The Master Algorithm is about all of this. Science, medicine, the domestic world, ethics, philosophy, everyday life, what we can and must know every time we interact with a computer and to what extent lawmakers can intervene without jeopardising progress, as well as the degree of uncertainty this all entails, every time the topic revolves around machine learning. “This is a key issue in learning. All knowledge that is induced from data is always uncertain,” says Pedro, going on to explain that “There are two types of reasoning, deductive and inductive. Deductive reasoning says, ‘Socrates is a man; all men are mortal, therefore Socrates is mortal’. There is no uncertainty. But the learning we’re carrying out is the opposite. It’s ‘Socrates is human and I also know that Socrates is mortal.’ What do I need to know in order to induce? I have to induce the rule that human beings are mortal. I’m going to induce that all human beings are mortal, but I may be wrong. There might be human beings that I haven’t seen who are immortal. We always have to carry out this uncertainty control so as to be somewhat certain that we’re learning real knowledge instead of learning hallucinations.” So what is there to praise and fear in this area? “I don’t think that we should be afraid that machines will take control of the planet and dominate or exterminate humanity. It’s a common idea in science fiction films, but not so much in reality. Since human intelligence is the only intelligence we know, we tend to draw an analogy between artificial and human intelligence, but artificial intelligence is very different from the human one. Machines have no desires, no goals of their own, no personality, no conscience… The notion of good and evil does not exist for a machine. We tell a machine what is good and what is bad. What we need to worry about and know is who is controlling the machine and who is telling the machine what the objectives are.”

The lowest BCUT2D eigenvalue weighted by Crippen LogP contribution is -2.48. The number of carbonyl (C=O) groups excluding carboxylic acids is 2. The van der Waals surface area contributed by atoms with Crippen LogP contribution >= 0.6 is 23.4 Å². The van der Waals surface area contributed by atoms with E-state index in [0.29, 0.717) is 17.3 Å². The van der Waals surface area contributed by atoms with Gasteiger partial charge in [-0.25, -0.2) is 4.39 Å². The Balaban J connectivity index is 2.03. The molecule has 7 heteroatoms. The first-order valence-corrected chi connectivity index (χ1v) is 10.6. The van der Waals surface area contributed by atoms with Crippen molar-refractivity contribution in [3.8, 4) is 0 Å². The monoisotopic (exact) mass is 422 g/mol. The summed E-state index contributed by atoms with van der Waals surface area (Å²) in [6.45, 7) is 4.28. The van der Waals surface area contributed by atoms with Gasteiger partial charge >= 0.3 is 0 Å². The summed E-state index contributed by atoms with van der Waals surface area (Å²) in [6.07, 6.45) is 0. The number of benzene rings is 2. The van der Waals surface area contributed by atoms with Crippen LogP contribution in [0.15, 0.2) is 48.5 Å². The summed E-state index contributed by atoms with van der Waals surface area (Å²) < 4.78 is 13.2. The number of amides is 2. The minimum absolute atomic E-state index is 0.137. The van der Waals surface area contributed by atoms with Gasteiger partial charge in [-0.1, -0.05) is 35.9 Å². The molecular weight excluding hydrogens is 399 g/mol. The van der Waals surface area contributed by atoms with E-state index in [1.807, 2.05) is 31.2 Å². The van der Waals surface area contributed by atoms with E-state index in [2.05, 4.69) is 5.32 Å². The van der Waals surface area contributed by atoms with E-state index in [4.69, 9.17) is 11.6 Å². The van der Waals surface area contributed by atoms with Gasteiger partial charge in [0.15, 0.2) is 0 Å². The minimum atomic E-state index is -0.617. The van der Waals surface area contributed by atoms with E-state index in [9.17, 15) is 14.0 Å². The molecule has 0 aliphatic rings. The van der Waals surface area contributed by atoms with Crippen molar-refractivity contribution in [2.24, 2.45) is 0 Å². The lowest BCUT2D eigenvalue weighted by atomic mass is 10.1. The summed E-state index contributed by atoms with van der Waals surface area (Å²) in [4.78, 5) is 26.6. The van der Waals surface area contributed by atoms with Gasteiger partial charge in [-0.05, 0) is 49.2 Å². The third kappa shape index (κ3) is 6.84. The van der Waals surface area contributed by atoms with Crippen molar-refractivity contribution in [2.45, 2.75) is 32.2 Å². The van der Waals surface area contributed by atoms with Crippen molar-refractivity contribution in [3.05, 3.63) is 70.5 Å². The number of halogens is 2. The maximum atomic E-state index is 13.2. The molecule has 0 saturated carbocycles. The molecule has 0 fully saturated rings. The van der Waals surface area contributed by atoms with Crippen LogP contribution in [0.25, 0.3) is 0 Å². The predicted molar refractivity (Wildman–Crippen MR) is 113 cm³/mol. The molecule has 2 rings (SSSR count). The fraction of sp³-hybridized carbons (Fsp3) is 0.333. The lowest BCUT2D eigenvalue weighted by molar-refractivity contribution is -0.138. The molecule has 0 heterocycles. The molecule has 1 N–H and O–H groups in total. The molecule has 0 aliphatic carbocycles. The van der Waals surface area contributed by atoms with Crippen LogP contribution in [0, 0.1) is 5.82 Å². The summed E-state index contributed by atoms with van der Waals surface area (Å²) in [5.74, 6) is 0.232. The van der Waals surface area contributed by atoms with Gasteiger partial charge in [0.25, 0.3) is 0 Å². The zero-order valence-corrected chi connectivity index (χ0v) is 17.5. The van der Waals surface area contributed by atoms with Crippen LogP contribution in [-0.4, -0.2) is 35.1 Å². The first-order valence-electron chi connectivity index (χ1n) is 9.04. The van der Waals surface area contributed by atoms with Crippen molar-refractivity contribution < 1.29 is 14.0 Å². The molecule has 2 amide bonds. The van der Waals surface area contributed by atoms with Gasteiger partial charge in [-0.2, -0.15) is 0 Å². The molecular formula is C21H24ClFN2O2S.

by Isabel Lucas